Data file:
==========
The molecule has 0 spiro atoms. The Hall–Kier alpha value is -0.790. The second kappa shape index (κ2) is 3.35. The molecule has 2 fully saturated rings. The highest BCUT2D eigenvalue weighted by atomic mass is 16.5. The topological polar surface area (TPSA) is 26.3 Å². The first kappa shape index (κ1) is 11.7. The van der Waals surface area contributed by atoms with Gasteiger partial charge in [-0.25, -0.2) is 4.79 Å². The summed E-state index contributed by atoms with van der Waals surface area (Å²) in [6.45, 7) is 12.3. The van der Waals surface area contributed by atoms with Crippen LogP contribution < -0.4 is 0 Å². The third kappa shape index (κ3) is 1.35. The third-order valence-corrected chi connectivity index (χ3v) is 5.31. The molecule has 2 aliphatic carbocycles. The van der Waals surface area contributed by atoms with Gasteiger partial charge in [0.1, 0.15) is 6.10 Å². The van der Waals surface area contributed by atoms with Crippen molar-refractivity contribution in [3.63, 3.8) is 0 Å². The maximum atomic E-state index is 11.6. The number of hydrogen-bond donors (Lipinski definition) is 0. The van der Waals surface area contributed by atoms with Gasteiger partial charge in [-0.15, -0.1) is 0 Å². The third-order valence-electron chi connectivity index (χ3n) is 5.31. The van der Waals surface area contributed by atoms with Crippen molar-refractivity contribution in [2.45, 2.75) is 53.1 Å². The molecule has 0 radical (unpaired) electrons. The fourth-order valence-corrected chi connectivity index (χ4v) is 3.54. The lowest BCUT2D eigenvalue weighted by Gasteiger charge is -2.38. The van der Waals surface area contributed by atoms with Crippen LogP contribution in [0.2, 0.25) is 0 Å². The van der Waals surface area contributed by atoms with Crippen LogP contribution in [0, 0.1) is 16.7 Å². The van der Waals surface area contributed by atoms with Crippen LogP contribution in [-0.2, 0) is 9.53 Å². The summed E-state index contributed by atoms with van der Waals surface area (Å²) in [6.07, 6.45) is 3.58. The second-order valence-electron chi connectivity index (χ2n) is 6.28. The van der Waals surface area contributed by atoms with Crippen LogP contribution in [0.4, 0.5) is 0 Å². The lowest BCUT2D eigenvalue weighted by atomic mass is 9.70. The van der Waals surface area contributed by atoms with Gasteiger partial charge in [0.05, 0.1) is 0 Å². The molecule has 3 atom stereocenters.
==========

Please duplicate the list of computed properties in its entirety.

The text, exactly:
The molecule has 0 spiro atoms. The Hall–Kier alpha value is -0.790. The second kappa shape index (κ2) is 3.35. The molecule has 2 fully saturated rings. The highest BCUT2D eigenvalue weighted by atomic mass is 16.5. The topological polar surface area (TPSA) is 26.3 Å². The first kappa shape index (κ1) is 11.7. The van der Waals surface area contributed by atoms with Gasteiger partial charge in [-0.25, -0.2) is 4.79 Å². The summed E-state index contributed by atoms with van der Waals surface area (Å²) in [6.45, 7) is 12.3. The van der Waals surface area contributed by atoms with Crippen LogP contribution < -0.4 is 0 Å². The third kappa shape index (κ3) is 1.35. The third-order valence-corrected chi connectivity index (χ3v) is 5.31. The molecule has 2 aliphatic carbocycles. The van der Waals surface area contributed by atoms with Gasteiger partial charge in [0.1, 0.15) is 6.10 Å². The van der Waals surface area contributed by atoms with Crippen molar-refractivity contribution in [3.63, 3.8) is 0 Å². The maximum atomic E-state index is 11.6. The number of hydrogen-bond donors (Lipinski definition) is 0. The van der Waals surface area contributed by atoms with Gasteiger partial charge in [-0.15, -0.1) is 0 Å². The third-order valence-electron chi connectivity index (χ3n) is 5.31. The van der Waals surface area contributed by atoms with Crippen molar-refractivity contribution in [2.45, 2.75) is 53.1 Å². The molecule has 0 radical (unpaired) electrons. The fourth-order valence-corrected chi connectivity index (χ4v) is 3.54. The lowest BCUT2D eigenvalue weighted by Gasteiger charge is -2.38. The van der Waals surface area contributed by atoms with Crippen LogP contribution in [0.2, 0.25) is 0 Å². The van der Waals surface area contributed by atoms with Crippen LogP contribution in [0, 0.1) is 16.7 Å². The van der Waals surface area contributed by atoms with Crippen LogP contribution in [-0.2, 0) is 9.53 Å². The summed E-state index contributed by atoms with van der Waals surface area (Å²) in [6.07, 6.45) is 3.58. The second-order valence-electron chi connectivity index (χ2n) is 6.28. The van der Waals surface area contributed by atoms with Crippen LogP contribution in [0.4, 0.5) is 0 Å². The lowest BCUT2D eigenvalue weighted by atomic mass is 9.70. The van der Waals surface area contributed by atoms with Gasteiger partial charge in [0.05, 0.1) is 0 Å². The molecule has 3 atom stereocenters.